I'm still finalizing my itinerary and surely there will be some game time changes but here is the calendar of events I'll be attending.

If you want to get in on some extra fun start following @CbMcAndrew, @SolidworksWorld, or @MatthewWest on twitter and I'll let you know when the details of the Tweetup are finalized.

Forming Tool- CSWP Sheet Metal

Form tools are used during the manufacturing process to create unique features on parts. Punched holes, vents, indentions, ribs and plenty of other functional items can all be modeled this way. Typically once a tool is made it is best to design future parts with the same features to eliminate the need for more tools this can reduce time to market and lower the overall tooling costs for new designs. On the software side of things, having a forming tool created eliminates the need to recreate features and sketches.

Form tools are saved as specified files .SLDFTP (Solidworks Forming Tool Part)

The work flow for creating a forming tool goes like this
1. Create the geometry of the forming tool. This should result in a single body.
2. Add a "Forming Tool" feature and define the faces
3. Save the file as a Forming Tool (File>Save As>.SLDFTP). This should automatically bring up the folder where forming tools are kept
4. Open a new sheet metal part
5. Create all needed features
6. In the right side bar>Design Library navigate to the forming tools folder.
7. Add the form by clicking and dragging from the right side property Manager
8. Position the sketch as necessarySolidworks already has a few form tools saved in the install files. For a better example of how to work with these tools I suggest trying to add and edit these formed features and tools.

With Solidworks 2010 it is possible to make multi-body sheet metal parts. Below I added the body for the default "Bridge Lance" feature, in red. This is the body used in the .SLDFTP. The sides of the body are denoted as "Faces to remove" in step 2 above. The result can be seen.

I also found it interesting to note that editing a form tool will NOT edit all of the parts. At least in the test I ran, saving form tools in SW 2010 SP 0.0. The formed items are created based upon the geometry of the tool at the time of creation. If the tool is changed and saved later the changes will not propagate back, rather the feature must be manually edited at each instance. This is likely to improve performance, forming tools are relatively basic and accessing another file to define them is less efficient than simply copying the geometry and features.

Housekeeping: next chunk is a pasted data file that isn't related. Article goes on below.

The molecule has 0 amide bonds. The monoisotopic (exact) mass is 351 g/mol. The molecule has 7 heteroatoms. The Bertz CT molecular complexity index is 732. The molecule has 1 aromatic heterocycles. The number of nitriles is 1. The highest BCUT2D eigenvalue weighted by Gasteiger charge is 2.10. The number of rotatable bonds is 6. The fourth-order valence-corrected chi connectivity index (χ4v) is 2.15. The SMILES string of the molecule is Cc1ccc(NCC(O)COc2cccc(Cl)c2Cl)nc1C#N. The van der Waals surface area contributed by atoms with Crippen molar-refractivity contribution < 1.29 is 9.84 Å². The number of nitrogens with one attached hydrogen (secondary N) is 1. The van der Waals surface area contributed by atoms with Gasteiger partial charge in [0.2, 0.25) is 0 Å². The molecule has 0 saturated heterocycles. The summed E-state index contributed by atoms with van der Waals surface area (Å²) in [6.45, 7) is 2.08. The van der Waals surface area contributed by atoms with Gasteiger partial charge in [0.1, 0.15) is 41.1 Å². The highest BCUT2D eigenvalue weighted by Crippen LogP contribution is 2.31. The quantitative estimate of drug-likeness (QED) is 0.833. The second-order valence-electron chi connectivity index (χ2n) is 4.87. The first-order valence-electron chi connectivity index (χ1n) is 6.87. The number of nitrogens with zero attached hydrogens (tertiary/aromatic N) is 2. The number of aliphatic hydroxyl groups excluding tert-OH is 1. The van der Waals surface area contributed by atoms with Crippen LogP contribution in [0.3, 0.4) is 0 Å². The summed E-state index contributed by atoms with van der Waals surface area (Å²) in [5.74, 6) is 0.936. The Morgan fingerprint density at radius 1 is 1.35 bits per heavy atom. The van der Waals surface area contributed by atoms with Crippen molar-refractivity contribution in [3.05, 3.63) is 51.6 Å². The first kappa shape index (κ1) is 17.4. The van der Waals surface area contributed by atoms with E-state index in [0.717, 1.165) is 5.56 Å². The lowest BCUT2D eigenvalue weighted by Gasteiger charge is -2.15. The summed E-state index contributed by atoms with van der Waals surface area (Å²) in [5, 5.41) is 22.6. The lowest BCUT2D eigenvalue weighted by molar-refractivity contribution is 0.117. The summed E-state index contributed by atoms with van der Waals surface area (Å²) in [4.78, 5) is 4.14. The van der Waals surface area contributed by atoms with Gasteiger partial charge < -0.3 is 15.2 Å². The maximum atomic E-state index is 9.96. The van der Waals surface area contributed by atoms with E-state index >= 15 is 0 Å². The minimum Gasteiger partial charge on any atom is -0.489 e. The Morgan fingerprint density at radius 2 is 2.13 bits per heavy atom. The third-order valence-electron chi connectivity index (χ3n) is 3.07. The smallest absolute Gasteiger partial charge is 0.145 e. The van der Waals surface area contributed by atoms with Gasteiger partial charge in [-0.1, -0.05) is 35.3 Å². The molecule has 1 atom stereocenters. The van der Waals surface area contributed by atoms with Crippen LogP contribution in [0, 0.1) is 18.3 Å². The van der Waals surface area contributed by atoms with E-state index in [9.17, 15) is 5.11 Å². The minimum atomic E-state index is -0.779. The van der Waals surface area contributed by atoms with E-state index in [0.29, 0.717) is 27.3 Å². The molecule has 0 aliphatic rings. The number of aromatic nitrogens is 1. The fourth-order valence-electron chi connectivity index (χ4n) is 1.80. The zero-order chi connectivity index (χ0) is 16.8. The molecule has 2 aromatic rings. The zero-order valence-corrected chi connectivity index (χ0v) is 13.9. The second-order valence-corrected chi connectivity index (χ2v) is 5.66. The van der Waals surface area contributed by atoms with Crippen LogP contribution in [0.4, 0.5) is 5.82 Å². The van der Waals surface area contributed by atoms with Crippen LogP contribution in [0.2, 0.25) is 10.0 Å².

Sketched Bend & Sketch Rebuild Times- CSWP Sheet Metal

A sketched bend is one of the easiest ways to change an existing sheet metal part. In a similar fashion to the "Jog" command a sketched bend can create a feature without adding any material. This helps to maintain a conceivable flat pattern without having to create too many relation rules. A one line sketch will take care of defining the feature but positioning it is key for component fits. Thankfully the bend positions are laid out in an easy to understand diagram.

So then it comes to defining this one line sketch. Recently I read a post by Matt Lombard where he busted the "Fully defined sketches are faster to rebuild" myth but I thought this would be a good tool to get some more evidence. For a Sketched bend even a simple 1mm long line will cause the same feature as a fully defined and extended line. Both of them simply tell the program where to make a bend. So what difference does it make to fully define where the bend goes. Here is a simple line section used to create a bend.

Total rebuild time was .06 seconds undefined. And now below is the fully defined version. You can see the rebuild time for the sketch has increased significantly (0.00sec >>0.03sec) and the feature (0.06sec>>0.08sec) for a total rebuild of 0.11sec fully defined.

Interestingly HOW you fully define the sketch also makes a difference. Above I used model snap to relations to link endpoints of my line to the midpoint of a wall. Using value dimensions instead allows the sketch to rebuild in 0.00 seconds:







So what is the result of this result of all this to the model? Nothing aesthetically, all three produce the part shown below.